Thailand normally doesn’t appear very often in the headlines in Germany. If so, it is in most cases the cliché stories on either the sandy beaches, farangs behaving badly in Pattaya, elephants in distress or other quirky and weird stuff. The so called ‘hard news’ are rarely to be found – except when there are color-coded anti-government protests with optional violent clashes like we have now. Here’s how some German media outlets are seeing the current political situation.
Bernd Musch-Borowska, South-East Asia correspondent for the public ARD radio affiliates, thinks that the clashes could have been avoided but the rifts between the government and the red shirts are growing more and more.
Both sides are as well right as they are wrong. They are all fighting to democracy, but nobody is ready to listen to the other side’s opinion at the least. (…)
A few weeks ago he [Abhisit] could have saved the situation with genuine negotiations with the red shirts and a brave decision for fresh democratic elections. But now the damage has been done, Thailand’s reputation is heavily ruined and an easy way out of the political crisis is now almost unreachable. Too big is the mistrust in each other.
(…) The Thai province has awaken under Thaksin and the rural people are not willing to let the elites in Bangkok, the military and the conservative royalists disenfranchise them of their basic democratic rights. Under Thaksin the Thais have understood, to use their voice in order to influence political decisions and can contribute for their improvement of their lives.
(…) Respect for each other would be the first step to a true democracy in Thailand.
“Kommentar: Die Eskalation hätte vermieden werden können“, Bernd Musch-Borowska, tagesschau.de, April 11, 2010
Nicola Glass, an experienced German freelance journalist, said in an interview with Deutsche Welle that even if new elections are announced, the crisis is far from over.
Q: Would a dissolution of the parliament mean the end of the crisis in Thailand?
A: I don’t think so that the crisis would end. Should parliament be really dissolved and new elections are called – which the red camp would very likely win – then we can be in for a déja-vu. Because then the opponents of the red shirts [the yellow shirted PAD] – like back in 2008 – would go on the streets and try to chase out a Thaksin-allied government.
“Die Krise ist noch lange nicht vorbei“, DW-World.de, April 12, 2010
The weekly newspaper Die Zeit has a profile of the red shirts, written by Dr. Wolfram Schaffar from the University of Hildesheim discussing the origins, describing them as a grass root movement, but also…
But even if it appears so, the democratic consciousness does not always run deep at the red shirts. They skillfully play on populist motives: for example they attacked a gay-parade in Chiang Mai. And the donated blood and spilled it “for democracy” in front of government house. (…)
At last it is unclear, if the reds are able to set up a functioning government and if a return of Thaksin does any favor for the Thai democracy. (…) Nonetheless, their demand for new elections are neither hyperbolic or inequitable. The more the elites are hiding behind coups, politically motivated court decisions and military state of emergencies, the more they drive them to the reds.
“Aufruhr In Bangkok: Thailands Erste Opposition“, by Dr. Wolfram Schaffar, Die Zeit, April 12, 2010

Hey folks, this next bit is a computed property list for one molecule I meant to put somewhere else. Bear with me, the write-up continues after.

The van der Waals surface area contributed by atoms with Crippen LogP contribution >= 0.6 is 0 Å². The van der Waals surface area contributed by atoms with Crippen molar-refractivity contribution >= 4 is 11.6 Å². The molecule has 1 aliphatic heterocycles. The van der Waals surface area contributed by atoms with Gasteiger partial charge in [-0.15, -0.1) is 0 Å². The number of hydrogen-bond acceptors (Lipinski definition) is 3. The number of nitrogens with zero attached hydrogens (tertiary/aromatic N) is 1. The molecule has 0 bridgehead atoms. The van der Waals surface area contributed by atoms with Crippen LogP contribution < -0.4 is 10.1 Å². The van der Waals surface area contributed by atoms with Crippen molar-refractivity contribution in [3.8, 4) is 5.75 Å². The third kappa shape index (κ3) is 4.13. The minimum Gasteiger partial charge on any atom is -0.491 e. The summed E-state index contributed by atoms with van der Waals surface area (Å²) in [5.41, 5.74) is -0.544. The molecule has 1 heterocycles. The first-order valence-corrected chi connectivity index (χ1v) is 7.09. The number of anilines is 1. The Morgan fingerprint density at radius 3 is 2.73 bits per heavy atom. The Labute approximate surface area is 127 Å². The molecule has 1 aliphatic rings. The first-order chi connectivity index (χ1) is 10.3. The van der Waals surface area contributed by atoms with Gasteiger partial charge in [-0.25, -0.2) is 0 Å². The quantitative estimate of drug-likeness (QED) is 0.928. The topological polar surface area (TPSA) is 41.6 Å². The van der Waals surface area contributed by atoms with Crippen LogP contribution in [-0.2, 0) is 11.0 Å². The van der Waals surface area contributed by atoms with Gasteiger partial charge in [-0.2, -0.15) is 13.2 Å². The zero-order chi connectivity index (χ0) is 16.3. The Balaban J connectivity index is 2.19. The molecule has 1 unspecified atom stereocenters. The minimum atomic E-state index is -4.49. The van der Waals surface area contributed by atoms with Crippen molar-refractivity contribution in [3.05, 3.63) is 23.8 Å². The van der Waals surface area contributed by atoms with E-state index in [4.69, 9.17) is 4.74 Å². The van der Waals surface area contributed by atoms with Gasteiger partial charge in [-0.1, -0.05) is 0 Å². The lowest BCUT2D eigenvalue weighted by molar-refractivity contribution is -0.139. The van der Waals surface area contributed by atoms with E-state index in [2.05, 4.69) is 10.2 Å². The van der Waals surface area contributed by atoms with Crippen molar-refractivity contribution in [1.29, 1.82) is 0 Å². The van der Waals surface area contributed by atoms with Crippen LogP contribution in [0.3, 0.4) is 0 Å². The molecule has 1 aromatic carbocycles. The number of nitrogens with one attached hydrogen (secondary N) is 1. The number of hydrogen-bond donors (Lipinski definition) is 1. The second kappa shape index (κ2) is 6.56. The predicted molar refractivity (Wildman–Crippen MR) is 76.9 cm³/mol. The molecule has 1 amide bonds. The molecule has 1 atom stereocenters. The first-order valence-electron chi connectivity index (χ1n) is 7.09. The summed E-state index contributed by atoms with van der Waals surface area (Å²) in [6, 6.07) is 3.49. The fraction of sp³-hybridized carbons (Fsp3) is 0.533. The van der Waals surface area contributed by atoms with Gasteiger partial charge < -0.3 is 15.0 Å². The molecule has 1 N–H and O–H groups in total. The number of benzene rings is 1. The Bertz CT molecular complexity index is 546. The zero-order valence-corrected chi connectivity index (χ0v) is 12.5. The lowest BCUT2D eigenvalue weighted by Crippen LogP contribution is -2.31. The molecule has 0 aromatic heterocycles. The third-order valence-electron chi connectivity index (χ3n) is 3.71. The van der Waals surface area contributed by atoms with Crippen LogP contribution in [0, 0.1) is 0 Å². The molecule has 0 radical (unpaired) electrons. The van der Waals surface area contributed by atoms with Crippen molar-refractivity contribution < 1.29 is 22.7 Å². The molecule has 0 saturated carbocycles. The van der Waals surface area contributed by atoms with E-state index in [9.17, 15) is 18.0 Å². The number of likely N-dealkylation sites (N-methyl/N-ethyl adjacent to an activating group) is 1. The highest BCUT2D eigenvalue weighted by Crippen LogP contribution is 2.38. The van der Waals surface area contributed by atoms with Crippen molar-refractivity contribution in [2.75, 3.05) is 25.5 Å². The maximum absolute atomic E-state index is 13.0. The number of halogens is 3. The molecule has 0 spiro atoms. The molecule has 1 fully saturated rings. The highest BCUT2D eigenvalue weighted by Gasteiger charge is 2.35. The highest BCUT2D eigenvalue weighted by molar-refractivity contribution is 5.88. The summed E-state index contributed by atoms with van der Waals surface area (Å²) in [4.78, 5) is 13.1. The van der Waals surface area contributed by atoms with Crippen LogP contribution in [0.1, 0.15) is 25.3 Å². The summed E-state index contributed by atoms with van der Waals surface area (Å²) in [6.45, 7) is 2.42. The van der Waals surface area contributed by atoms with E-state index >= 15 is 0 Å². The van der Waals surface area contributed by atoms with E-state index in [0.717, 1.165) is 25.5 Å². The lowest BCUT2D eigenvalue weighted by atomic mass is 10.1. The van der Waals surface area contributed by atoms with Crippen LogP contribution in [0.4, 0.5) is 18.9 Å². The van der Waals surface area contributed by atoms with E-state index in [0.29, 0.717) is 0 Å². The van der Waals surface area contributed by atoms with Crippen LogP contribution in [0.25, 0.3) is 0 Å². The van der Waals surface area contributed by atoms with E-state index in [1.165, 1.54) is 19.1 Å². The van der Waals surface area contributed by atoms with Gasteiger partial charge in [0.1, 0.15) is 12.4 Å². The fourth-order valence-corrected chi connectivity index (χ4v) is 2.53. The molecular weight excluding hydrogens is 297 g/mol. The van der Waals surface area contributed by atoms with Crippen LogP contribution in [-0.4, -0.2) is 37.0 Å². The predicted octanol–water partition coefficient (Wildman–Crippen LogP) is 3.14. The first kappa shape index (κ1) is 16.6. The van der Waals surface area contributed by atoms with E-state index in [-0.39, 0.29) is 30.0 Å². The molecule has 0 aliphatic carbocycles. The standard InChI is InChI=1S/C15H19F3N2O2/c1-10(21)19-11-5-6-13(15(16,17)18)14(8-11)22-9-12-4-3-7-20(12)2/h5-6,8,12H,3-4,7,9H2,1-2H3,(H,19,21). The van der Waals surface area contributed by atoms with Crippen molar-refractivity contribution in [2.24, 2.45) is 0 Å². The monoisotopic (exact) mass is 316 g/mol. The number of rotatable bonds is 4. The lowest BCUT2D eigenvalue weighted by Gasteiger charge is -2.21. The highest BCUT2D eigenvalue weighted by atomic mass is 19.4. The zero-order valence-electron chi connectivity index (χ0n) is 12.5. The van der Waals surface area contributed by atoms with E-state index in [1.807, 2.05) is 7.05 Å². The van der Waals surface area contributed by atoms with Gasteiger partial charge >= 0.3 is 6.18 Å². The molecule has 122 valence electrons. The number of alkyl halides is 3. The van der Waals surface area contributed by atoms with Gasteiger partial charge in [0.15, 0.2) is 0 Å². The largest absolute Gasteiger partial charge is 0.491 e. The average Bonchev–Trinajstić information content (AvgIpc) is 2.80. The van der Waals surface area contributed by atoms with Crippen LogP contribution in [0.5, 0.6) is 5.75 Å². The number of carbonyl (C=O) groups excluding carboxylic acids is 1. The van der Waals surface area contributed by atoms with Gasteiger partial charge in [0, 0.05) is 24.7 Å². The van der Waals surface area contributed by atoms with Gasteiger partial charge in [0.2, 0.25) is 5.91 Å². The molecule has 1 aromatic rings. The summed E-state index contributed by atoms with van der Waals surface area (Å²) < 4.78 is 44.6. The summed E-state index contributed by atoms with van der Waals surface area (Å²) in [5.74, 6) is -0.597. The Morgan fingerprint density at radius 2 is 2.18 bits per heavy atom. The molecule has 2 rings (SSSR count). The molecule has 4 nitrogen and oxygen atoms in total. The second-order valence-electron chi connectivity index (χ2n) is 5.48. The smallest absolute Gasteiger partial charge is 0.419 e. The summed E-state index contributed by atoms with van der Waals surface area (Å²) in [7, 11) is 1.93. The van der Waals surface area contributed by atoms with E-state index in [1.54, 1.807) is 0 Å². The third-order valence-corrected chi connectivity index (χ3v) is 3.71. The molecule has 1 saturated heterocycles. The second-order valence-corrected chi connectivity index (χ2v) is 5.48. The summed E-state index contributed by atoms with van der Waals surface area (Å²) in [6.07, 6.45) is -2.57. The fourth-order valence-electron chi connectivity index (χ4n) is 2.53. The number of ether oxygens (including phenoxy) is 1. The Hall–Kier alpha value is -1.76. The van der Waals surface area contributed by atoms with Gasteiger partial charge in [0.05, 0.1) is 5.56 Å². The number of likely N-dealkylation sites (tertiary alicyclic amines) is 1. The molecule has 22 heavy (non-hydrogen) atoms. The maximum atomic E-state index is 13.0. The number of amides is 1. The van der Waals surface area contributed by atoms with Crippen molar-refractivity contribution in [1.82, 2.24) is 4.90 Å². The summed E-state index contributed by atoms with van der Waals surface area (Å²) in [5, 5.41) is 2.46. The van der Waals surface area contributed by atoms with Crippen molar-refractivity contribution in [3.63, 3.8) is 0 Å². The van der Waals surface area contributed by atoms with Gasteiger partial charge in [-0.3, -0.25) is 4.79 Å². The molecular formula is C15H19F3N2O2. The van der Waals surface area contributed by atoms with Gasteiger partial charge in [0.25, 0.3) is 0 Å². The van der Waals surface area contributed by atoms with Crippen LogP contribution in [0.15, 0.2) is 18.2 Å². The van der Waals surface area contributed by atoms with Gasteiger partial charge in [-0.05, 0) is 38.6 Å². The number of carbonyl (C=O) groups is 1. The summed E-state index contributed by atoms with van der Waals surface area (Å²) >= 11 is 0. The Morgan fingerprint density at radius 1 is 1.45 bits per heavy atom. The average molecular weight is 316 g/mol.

The Frankfurter Allgemeine Zeitung describes the sombre mood during the Thai New Year festivities (aka Songkran) in Bangkok, but somehow life goes on in the big capital.
Bangkok is very large. The pictures, that go around the world, are horrible. Fights, gunshots, deaths. But they are a small, albeit dramatic excerpt. The city is affected in two zones – that is tragic, but the rest is not directly affected. (…)
And the Thais? (…) at central places like Silom Road or the kilometers-long traffic vessel Sukhumvit people take it in a laid-back manner. They don’t talk about it, at least not with the farangs, the westerners. They are more excited. Sure, there is a deep division running through Thailand, but they are more focussed to earn some money again, you often hear. And the taxi drivers are, as long as they speak English, more interested that Bayern Munich has beaten Manchester United than in the violent clashes. They simply avoid Ratchaprasong. They laugh.
(…) The traffic is less busy these days. It might be because of Songkran, since many are on vacation, it might be because of the tense situation. You won’t get the answer from the Thais. They don’t like to talk about uncomfortable things. If you ask them, they laugh nervously. “Don’t know”, they say. Those who do say something, think it looks more dramatic than it really it – typical Thai.
“Thailand: Es Wird Schon Gutgehen, Es Geht Immer Gut“, by Hartmut U. Hallek, FAZ.net, April 14, 2010
Willi Germund writes a very critical editorial in the Frankfurter Rundschau and sees times in Thailand are changing.
Welcome to Thailand, the “country of smiles”, where nothing will be like it has been in the last 60 years. (…)
The times where the province votes the government and Bangkok topples it, are slowly over. The rural people are demanding equality in the emerging Thailand, what the feudal aristocracy does not want to accept so far. The storm of the red shirts falls into a phase of the decline of the old regime.
“Analyse: Die Macht der Generäle“, by Willi Germund, FR-Online.de, April 11, 2010
Germund has also mentioned a person who he thinks ordered the crackdown on Saturday. I will not name the person, but it’s written in the second to last paragraph – you still can throw the article into Google translation to see the context it’s written in. He did the same claim in the regional paper Badische Zeitung (sixth paragraph). Even though he says that Thai media have reported (indirectly) it, I cannot remember having read this anywhere. There’s no way to verify his claim – or his credibility!